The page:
PYEONGTAEK, South Korea -- Nearly 10 years after the sinking of the ROKS Cheonan, the broken ship, which looks like it was just raised from the depths, serves as a memorial for the Republic of Korea Navy sailors who perished in the attack and a reminder that continued vigilance is required.
Soldiers from Headquarters, Headquarters Company (HHC), 501st Military Intelligence Brigade toured West Sea Protection Hall and the Cheonan Memorial at ROK Navy Second Fleet Command, Dec. 19, as part of their ongoing leader development program.
The first stop on the tour was West Sea Protection Hall were the Soldiers watched two videos. The first displayed the conviction of the ROK Navy 2nd Fleet to protect the west coast of the Republic of Korea and showcased some of the ROK Navy capabilities. The second was in Korean and showed the devastation wrought by the tragedy of the sinking of the Cheonan on the families and friends of the sailors who lost their lives.
As the group continued the tour, the ROK Navy lieutenant, who served as the tour guide, gave detailed explanations of the attacks and battles that took place along the Northern Limit Line (NLL) from the first Yeonpyeong sea battle that took place on June 15, 1999, through the sinking of the Republic of Korea Ship Cheonan on Mar. 26, 2010, and North Korea's bombing of Yeonpyeong Island later that year in November.
The tour included scale models of the marine salvage efforts that later reunited the pieces of Cheonan back in Pyeongtaek, which allowed for the creation of the Cheonan memorial. The
Soldiers also saw the remains of the propulsion unit of a North Korean torpedo that that was recovered near where the Cheonan was recovered. Within the propulsion unit, the ROK lieutenant pointed out for the group a North Korean handwritten serial number.
The group also watched a short video with a computer generated model showing how a torpedo, when detonated under a ship, creates an upward pressure bubble which breaks the ship's keel, then when the pressure bubble collapses, it pulls the keel back down breaking the ship into two pieces. This was shown later in the video with demonstration on an actual decommissioned ship.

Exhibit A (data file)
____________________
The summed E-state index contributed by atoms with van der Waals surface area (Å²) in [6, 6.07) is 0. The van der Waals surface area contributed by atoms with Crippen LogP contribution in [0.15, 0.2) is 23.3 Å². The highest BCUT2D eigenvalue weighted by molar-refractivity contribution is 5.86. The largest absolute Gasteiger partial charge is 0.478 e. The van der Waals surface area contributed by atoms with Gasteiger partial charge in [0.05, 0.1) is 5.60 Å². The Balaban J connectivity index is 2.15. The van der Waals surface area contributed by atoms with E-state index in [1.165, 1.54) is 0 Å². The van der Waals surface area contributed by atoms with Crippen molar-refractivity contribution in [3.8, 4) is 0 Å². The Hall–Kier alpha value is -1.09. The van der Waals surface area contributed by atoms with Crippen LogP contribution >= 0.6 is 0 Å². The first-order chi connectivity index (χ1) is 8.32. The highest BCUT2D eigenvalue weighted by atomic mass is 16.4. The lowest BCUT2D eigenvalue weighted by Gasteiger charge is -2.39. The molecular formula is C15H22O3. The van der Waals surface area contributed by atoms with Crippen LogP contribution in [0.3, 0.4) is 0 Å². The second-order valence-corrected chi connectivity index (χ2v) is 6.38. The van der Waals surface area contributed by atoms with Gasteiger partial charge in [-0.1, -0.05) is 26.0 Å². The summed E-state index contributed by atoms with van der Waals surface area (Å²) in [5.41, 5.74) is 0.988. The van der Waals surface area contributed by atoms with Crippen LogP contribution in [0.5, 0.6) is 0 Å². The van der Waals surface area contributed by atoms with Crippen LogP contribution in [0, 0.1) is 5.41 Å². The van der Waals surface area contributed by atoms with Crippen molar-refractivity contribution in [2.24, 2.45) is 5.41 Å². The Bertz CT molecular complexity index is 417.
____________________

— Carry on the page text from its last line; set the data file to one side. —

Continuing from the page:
From there, the group moved to the ROKS Cheonan Memorial Hall. Here the Soldiers saw the two pieces of the salvaged Cheonan, mounted almost as though it was still whole. Walking beneath the ship, they witnessed damage done by the underwater explosion of the North Korean torpedo that sheared the ship in half. Soldiers, unaccustomed to being around ships, were awed at the scale of damage done to break such a large vessel in half.
Inside the memorial hall, the Soldiers saw recreations of some of the spaces inside the Cheonan with equipment and machinery recovered from the ship. The final area the Soldiers saw was the room containing the photos of the 46 men who were killed when the Cheonan sank. Under some of the photos there was clothing or mementos from the Sailors who died defending their country.
Capt. Harry Gim, commander of HHC, 501st Military Intelligence Brigade, said he brought his Soldiers to see the memorial because it is a recent reminder of the continued tensions between North Korea and the Republic of Korea. "It's important for the Soldiers to see things they can relate to. The Korean War ended nearly more than 60-years-ago, while the Cheonan was attacked only nine years ago. It's also important to understand the lessons learned from the attack and how we better prepare ourselves for possible future events."
Gim said he felt like the West Sea Protection Hall gave the Soldiers a good understanding of battles that occurred around the NLL leading to the Cheonan incident. He also wanted the Soldiers to have an understanding of the sacrifice that was made by the 46 sailors who perished on the Cheonan.
The 501st Military Intelligence Brigade provides indications and early warning of actions by opposing forces that could threaten the tense but stable peace in the Republic of Korea. In the event of hostilities, the brigade's mission shifts to providing combined, multi-discipline intelligence and force protection support to the United Nations Command/Combined Forces Command, the CFC Ground Component Command and their subordinate units.